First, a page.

Take Stress off The Foot With Plantar Fasciitis Exercises

Plantar Fasciitis

Plantar fascia is a broad strip of connective tissues at the bottom of the foot. It is thicker and stronger towards the toes and gets thinner and weaker towards the heel. Due to this structure, the foot is more susceptible to inflammation, tearing, and micro-trauma at the heel which results in pain and irritation. If this disorder is not treated, it becomes chronic, and the plantar fascia begins to degenerate.More stress is placed on the plantar especially when a person is running. Irritation in the plantar takes a lot of time to settle down due to the endless stress placed on it during the everyday activities. In addition, the plantar lacks sufficient blood supply which slows down the healing process.

Getting the inflammation and pain under control is the first you should take when treating the stress in the plantar. This can be achieved by using anti-inflammatories and non-steroidal such as naproxen sodium and ibuprofen. Icing can also be of great help. During this period, you are advised to stretch the hamstring and the calf.It is not advisable to stretch the foot to a point where it hurts in the plantar. Staying away from high heels, uncomfortable, and ill-fitted shoes will accelerate your healing process.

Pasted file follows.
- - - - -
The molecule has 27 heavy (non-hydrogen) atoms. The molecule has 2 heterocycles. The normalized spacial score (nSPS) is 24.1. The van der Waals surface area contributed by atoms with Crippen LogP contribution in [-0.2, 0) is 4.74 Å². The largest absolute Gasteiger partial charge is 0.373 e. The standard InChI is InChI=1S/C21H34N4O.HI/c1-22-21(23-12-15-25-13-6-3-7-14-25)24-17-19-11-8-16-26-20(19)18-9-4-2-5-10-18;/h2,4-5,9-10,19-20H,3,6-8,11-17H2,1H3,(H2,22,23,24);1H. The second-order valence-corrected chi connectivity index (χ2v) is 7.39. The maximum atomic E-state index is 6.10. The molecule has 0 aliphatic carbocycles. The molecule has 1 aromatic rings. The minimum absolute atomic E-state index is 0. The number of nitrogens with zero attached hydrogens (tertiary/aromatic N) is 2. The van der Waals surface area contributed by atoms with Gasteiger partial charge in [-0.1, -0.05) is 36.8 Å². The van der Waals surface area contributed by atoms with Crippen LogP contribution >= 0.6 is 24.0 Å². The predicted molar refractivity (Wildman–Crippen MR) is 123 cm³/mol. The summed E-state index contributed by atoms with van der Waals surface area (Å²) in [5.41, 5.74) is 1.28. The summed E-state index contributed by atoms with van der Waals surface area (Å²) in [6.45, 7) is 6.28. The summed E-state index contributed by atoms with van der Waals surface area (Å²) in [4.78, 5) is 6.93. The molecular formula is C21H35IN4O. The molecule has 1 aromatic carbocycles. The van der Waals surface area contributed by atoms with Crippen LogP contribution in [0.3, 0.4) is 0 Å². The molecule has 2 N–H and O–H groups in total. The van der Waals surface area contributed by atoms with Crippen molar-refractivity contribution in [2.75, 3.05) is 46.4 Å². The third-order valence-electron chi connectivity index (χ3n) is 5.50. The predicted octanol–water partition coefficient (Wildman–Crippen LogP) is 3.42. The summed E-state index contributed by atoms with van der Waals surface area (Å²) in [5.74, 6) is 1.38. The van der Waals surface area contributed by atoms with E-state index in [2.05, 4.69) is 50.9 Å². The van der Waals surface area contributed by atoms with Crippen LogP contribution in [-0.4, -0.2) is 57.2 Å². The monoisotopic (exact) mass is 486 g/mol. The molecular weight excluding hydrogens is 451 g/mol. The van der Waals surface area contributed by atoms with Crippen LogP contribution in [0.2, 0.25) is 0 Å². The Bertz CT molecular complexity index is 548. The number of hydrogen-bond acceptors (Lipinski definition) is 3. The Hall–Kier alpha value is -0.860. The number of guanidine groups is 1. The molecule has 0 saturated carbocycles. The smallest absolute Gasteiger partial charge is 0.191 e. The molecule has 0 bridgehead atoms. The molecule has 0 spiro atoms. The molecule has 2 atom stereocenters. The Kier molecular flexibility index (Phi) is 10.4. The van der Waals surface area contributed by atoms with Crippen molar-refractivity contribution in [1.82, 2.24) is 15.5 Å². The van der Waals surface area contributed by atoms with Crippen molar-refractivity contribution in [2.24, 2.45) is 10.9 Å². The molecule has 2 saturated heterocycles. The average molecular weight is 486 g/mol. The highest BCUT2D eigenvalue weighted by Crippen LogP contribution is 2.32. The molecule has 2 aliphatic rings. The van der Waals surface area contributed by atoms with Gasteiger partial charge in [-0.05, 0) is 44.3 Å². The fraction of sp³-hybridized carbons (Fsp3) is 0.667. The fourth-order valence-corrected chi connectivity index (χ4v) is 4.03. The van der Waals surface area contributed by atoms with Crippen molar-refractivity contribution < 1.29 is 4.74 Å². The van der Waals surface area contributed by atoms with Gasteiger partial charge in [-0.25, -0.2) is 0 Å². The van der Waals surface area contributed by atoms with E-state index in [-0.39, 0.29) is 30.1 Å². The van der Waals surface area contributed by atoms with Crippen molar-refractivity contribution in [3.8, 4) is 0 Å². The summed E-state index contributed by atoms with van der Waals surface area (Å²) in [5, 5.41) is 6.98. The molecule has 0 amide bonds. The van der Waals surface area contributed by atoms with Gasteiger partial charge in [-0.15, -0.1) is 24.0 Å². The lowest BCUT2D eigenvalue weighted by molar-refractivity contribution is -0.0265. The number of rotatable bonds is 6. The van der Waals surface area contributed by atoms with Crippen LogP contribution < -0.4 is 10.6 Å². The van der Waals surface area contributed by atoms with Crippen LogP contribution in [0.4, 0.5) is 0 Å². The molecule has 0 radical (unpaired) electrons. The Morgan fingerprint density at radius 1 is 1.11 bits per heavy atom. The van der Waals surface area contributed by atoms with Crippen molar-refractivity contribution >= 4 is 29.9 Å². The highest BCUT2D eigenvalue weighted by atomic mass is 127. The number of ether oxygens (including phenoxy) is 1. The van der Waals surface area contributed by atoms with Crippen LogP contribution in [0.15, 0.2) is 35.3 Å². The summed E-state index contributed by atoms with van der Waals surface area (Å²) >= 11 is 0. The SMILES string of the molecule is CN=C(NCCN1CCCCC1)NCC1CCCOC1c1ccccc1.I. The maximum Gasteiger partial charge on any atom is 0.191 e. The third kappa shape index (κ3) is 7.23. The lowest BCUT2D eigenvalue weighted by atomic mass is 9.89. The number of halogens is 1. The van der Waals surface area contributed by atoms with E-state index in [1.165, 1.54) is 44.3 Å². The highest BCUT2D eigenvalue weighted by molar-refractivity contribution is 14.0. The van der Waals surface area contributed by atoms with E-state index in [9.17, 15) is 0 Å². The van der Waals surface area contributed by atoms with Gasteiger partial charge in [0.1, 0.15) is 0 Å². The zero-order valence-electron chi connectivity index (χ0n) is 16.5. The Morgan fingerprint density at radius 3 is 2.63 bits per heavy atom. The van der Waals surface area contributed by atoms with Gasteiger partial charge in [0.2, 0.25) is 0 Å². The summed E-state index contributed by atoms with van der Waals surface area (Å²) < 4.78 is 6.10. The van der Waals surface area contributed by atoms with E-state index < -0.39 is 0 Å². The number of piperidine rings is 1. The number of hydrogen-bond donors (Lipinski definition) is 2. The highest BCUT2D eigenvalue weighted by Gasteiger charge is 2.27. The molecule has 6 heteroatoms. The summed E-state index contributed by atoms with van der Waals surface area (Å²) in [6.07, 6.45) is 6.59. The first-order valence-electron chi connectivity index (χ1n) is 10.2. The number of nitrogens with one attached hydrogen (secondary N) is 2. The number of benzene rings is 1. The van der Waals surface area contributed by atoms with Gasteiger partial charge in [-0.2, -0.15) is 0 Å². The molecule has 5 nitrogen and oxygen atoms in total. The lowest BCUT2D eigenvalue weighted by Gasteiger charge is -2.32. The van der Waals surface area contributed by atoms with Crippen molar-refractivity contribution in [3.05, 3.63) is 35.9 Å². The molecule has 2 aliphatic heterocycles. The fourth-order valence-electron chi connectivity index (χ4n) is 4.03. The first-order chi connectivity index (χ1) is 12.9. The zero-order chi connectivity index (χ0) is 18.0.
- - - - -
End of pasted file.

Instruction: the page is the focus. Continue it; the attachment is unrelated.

Exercises that take stress off the plantar fasciitis

1. Stretches

This plantar fasciitis exercise should be completed 2-3 times a day when treating the condition. When performing the stretch, you should slowly stretch and hold until you feel the connective tissues release. This takes place between 15-45 seconds. You should not hold the stretch for more than 60 seconds. Uncomfortable stretches are also okay, as long as they do not cause irritation and pain during or after the stretch.